How immigrants are redefining 'American' in Southern California

Should there be more reporters of color covering immigration?

Photo by dovcharney/Flickr (Creative Commons)

American Apparel clothing company CEO Dov Charney is interviewed during an immigration rally in Los Angeles, Sept. 24, 2008.

A new study that analyzed front-page newspaper stories covering the 2012 election since the beginning of this year has found the majority of those stories to be written by non-Latino white reporters. 

Which is not a news flash exactly. As much as many media outlets have tried to diversify their newsrooms, their shortfalls have been well-documented. But one interesting aspect of this study was that it breaks out different coverage areas, including immigration — an issue of high sensitivity for those who are foreign-born or of immigrant descent.

Even on that beat, almost 95 percent of the immigration-related stories were written by white reporters, according to the study. Less than one percent of the stories, respectively, were written by Latino or Asian reporters.

The data was compiled by the The 4th Estate, which is related to the media analysis company Global News Intelligence. It looked at front-page stories in 38 of the "most influential print media" in the U.S. For stories related to the 2012 presidential election, the analysis found 93 percent of them written by white reporters. Asian American reporters wrote 4 percent of the stories, black reporters wrote 2.1 percent, and Latinos wrote 0.9 percent. 

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Do we live in the nation's most diverse city? It depends.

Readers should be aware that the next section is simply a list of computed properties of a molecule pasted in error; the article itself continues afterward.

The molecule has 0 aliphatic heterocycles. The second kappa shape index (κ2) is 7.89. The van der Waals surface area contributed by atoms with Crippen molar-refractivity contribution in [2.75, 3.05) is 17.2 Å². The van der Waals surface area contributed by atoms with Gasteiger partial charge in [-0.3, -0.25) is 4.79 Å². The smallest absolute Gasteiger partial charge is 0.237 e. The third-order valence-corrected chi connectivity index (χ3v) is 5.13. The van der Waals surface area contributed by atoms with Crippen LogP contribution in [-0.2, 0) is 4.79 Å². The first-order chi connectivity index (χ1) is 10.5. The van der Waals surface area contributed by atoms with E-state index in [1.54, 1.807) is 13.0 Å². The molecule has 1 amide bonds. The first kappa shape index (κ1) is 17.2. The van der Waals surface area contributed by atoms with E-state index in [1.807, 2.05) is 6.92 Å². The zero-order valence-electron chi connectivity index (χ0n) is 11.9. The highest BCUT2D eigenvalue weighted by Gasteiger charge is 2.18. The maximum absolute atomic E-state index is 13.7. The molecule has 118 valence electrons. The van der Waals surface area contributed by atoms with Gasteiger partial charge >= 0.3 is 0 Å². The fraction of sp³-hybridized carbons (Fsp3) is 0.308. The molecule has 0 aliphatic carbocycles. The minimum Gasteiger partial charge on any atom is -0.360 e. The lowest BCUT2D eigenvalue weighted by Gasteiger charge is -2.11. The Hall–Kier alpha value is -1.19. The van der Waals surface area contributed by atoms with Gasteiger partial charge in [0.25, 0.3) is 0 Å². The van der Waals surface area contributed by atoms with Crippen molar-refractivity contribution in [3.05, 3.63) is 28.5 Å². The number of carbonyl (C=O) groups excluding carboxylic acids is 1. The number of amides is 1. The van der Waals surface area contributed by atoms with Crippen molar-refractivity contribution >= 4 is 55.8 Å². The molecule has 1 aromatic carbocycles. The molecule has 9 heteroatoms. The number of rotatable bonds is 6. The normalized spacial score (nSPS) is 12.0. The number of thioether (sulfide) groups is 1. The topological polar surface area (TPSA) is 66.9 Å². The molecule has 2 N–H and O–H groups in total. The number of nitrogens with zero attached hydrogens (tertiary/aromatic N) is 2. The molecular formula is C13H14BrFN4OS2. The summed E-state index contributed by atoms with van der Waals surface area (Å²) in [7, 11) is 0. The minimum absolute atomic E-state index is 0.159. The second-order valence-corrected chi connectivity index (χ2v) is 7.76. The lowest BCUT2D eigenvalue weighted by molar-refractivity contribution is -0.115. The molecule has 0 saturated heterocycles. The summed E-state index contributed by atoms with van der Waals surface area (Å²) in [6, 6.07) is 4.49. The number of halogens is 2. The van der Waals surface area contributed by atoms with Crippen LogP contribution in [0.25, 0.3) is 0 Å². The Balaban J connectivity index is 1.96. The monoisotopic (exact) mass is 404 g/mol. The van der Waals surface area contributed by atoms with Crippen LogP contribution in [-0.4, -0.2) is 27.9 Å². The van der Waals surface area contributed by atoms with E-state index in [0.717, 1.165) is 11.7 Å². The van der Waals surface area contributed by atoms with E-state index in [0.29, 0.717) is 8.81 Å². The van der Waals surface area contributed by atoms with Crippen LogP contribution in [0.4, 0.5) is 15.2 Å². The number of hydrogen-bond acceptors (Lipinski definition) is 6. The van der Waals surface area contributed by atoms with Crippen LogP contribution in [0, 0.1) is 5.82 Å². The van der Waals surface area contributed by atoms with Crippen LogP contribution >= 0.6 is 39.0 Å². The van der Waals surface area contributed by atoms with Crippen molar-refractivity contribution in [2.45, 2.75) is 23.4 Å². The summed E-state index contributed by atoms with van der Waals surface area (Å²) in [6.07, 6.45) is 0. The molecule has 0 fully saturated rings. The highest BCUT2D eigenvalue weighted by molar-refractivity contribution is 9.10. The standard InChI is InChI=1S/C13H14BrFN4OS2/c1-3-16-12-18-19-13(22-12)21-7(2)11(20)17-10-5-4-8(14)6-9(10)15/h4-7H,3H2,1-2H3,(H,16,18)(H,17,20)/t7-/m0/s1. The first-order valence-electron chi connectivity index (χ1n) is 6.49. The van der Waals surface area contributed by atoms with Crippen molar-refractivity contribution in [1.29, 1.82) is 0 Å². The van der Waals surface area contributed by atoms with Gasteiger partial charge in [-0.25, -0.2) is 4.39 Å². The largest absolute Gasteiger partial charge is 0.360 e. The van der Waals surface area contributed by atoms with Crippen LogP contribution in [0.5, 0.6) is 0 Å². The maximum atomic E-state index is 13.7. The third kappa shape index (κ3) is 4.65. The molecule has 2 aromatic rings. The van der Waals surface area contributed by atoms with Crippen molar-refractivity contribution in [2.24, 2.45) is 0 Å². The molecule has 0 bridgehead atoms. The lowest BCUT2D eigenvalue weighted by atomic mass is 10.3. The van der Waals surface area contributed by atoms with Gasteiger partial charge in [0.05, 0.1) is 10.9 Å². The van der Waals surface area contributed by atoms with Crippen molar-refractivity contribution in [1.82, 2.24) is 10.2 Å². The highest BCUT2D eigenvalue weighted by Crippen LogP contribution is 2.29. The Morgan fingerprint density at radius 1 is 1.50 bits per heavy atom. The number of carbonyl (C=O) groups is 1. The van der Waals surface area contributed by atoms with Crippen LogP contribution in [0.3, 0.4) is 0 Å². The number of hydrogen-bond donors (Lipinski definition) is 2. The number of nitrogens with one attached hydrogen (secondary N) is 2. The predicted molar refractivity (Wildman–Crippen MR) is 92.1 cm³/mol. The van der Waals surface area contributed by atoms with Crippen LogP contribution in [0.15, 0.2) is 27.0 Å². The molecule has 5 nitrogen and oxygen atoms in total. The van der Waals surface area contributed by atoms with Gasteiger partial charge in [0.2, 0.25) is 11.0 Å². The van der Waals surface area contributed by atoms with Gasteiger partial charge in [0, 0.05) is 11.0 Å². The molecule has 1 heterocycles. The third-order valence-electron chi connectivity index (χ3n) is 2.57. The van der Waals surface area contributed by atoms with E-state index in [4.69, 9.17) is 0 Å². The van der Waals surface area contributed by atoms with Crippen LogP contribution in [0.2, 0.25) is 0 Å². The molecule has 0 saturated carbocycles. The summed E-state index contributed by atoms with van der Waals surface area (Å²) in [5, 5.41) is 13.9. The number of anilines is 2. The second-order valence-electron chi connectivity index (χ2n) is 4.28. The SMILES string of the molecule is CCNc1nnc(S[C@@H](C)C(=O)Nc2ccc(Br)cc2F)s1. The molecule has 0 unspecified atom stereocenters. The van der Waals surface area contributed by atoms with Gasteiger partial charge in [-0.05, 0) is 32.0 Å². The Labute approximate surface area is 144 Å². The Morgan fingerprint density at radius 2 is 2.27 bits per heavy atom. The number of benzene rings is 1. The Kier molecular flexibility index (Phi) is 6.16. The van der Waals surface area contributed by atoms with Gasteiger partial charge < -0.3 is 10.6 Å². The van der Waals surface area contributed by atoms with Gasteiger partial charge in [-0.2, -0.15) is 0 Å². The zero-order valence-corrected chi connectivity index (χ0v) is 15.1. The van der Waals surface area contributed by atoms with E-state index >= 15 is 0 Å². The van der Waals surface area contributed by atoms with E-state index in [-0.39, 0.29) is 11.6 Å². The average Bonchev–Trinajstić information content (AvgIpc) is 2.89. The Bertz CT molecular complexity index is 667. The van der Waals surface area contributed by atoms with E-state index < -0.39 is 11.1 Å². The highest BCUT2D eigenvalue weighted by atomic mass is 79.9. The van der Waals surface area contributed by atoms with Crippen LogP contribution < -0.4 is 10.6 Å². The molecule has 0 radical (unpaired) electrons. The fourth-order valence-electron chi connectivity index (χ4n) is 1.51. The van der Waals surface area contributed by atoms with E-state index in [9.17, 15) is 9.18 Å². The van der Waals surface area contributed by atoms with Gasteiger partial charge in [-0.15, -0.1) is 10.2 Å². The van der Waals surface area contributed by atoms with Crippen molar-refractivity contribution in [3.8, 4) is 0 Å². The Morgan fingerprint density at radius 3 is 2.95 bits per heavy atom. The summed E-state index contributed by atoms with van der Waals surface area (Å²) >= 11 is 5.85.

Photo by Chelsea Nicole Conner/Flickr (Creative Commons)

The skyline as seen from the Griffith Observatory, August 2010

As it promotes its special quarterly issue highlighting Los Angeles, the magazine GOOD recently posted an interesting short piece that examines how diversity is measured - and where, depending on the metrics, Los Angeles places among other large U.S. cities.

From the piece:

If you look at the total number of minorities in an area, Los Angeles does come out on top. According to county-level data from the 2007 U.S. Census, Los Angeles County has more Hispanic residents (4.7 million), Asian residents (1.4 million), and Native American residents (146,500) than any other in the nation. But that’s largely because Los Angeles County has more people, period. L.A. County has 9.8 million residents, nearly twice that of Cook County, Illinois, the second largest.

Another method is to look at the percentage of minorities in an area. By this measure, according to the online data repository City-Data, New York is the most diverse major city, with only 35 percent of residents identifying as “white only,” followed by Dallas, Chicago, and Houston. However, City-Data’s figures don’t jibe with the 2005 to 2009 U.S. Census American Community Survey, which places the New York figure at 45.4, behind Chicago’s 41.9 percent.

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